I am not waving, but drowning.

The irrational voices are the only ones that can shout loud enough to be heard over the tumult. They yell that I am a failure and a fraud, that nobody else gets this, that I don’t have the right stuff. And then, for a moment, the wind drops and I can hear the quiet, rational voices. They say I am a flawed human being, trying like everybody is trying; that everyone gets this, at one time or another; that maybe the right stuff is there, if I can dig hard enough for it. They say: you are not alone. They say: all humans have to sail a stormy sea, from time to time. They say: keep paddling, and you will stay afloat. 

They say: this too shall pass. They say, because they have been reading the magnificent Brené Brown: it’s good to be vulnerable, to show your true self in all its incarnations. They say: sunlight is the best disinfectant.

And then the dear old universe took a hand. Just as I wrote that last paragraph, the telephone rang. The steady voice of a writing friend came down the line.

‘Ah,’ I cried, before I even said hello. ‘The voice of sanity.’

The Voice of Sanity sounded slightly surprised, but he went with it. And he utterly was that voice: funny, understanding, wise, generous, empathetic and, at the end, suddenly and violently fascinating. 

The rage and shame could not stand up to that much human warmth. They slunk away into the shadows, vanquished by something as simple as a kind man. 

Shall I publish them anyway? I’ve got them off my chest by writing them down. I don’t have to tell you about them. You know them well enough for yourselves. I could press the delete button.

I think I shall publish and be damned. Because life can’t be all bluebirds and butterflies and I believe it’s somehow important to write the crappy parts from time to time. Not all day or every day, but sometimes. So that I can say I am not alone and you can say you are not alone. The storms blow into every human life, but the lovely thing is that they do blow out again. And the ship goes sailing on.


  1. Remember, nothing is permanent, pervasive or personal.. Journey on

  2. Menopause and Trump tweets and Brexit uncertainty. They lead to unbalanced personal and public systems. It's endemic. We need to hang on and ride out the storms.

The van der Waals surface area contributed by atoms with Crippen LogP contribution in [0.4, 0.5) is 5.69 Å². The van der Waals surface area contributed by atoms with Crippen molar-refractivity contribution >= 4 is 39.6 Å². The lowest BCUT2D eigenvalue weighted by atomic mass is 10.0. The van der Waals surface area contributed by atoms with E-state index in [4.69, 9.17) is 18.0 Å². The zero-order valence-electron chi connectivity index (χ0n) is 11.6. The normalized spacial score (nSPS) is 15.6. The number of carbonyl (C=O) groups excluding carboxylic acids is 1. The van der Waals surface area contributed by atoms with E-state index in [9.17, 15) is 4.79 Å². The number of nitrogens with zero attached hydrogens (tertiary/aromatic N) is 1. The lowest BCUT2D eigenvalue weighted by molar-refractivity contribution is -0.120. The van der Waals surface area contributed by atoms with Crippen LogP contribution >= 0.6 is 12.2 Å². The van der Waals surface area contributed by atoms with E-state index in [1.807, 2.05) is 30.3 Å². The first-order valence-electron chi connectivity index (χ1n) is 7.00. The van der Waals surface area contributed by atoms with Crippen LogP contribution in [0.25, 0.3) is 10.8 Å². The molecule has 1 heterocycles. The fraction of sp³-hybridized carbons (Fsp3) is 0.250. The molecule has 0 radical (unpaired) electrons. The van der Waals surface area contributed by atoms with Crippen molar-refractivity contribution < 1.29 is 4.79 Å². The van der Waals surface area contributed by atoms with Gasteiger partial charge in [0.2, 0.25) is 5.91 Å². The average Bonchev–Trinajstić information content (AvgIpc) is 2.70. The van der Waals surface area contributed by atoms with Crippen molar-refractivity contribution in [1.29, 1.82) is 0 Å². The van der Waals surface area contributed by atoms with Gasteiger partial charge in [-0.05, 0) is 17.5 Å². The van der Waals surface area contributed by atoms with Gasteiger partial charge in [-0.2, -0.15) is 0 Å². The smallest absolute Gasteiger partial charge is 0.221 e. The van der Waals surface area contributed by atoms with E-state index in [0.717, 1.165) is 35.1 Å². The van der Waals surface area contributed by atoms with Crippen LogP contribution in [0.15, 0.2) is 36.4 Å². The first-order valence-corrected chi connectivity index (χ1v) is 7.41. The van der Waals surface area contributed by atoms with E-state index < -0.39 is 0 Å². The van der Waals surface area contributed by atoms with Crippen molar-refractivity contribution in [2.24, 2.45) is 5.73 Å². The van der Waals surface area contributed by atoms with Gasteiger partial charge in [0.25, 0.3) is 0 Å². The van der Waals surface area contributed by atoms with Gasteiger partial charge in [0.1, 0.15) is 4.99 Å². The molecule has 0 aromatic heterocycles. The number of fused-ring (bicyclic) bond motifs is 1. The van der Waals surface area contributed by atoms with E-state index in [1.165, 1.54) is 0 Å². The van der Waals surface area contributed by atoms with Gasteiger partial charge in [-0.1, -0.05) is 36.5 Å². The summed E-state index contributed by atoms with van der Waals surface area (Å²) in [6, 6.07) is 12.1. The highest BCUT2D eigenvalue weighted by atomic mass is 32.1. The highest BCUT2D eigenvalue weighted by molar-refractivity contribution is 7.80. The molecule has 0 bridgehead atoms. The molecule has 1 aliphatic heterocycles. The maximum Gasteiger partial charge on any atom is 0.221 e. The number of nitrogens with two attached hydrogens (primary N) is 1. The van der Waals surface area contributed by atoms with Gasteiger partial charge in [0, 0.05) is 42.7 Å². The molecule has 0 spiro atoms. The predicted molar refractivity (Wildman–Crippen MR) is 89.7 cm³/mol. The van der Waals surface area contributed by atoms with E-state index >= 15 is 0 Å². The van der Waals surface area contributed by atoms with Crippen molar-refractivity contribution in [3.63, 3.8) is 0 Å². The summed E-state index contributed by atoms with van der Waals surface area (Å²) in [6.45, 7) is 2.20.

3. Hang in there, living well is the best revenge, you will survive though it may not feel that way on a day to day basis. Look forward to your blog.

  4. I'll add one more item to he list you laughed at: breathe, meditate, HRT.

  5. You are not alone. Hope getting it off your chest does make you feel better.

  6. No, you are not alone. And it IS good to write about it, and to publish it, so that others know they are not alone.

    I truly do think that for women in menopause, with decreasing estrogen which lets the testosterone have its way with us, that we get a glimpse of the emotions men live with every day.

    When I get rage-ey (which isn't all that often but it does happen), and when I am by myself, I end up either crying or going for a walk at a frightful pace. Both help, but the very best thing is, as you have written, talking to a good friend.

  7. You are not alone, and reading this, I cringe, remembering myself experiencing that flash flood of emotions: rage, fear bordering on paranoia, guilt, loathing (of self and others), sorrow, then sudden calmness, making me question my sanity, because wasn't I CRAZED just a moment ago? Wasn't I??

    Thank GOD I am past menopause. It didn't end all at once, but it did end. I still have an occasional hot flash, not a great deal of fun when the days are already 110 degrees, but in cooler weather they are a kind of super power.

    And anyway, that's enough rambling from me tonight. I'm really sorry you are dealing with ALL OF THE THINGS right now. It's a lot. But you seem like a very capable woman in spite of what you sometimes write about yourself. Menopause ends. The crazies retreat. You've got this! :-)

  8. The way you describe rage and frustration and being annoyed with yourself sounds a lot like how I feel when I'm most anxious. Wishing you calm waters.

  9. I really appreciate your professional approach.These are pieces of very useful information that will be of great use for me in future.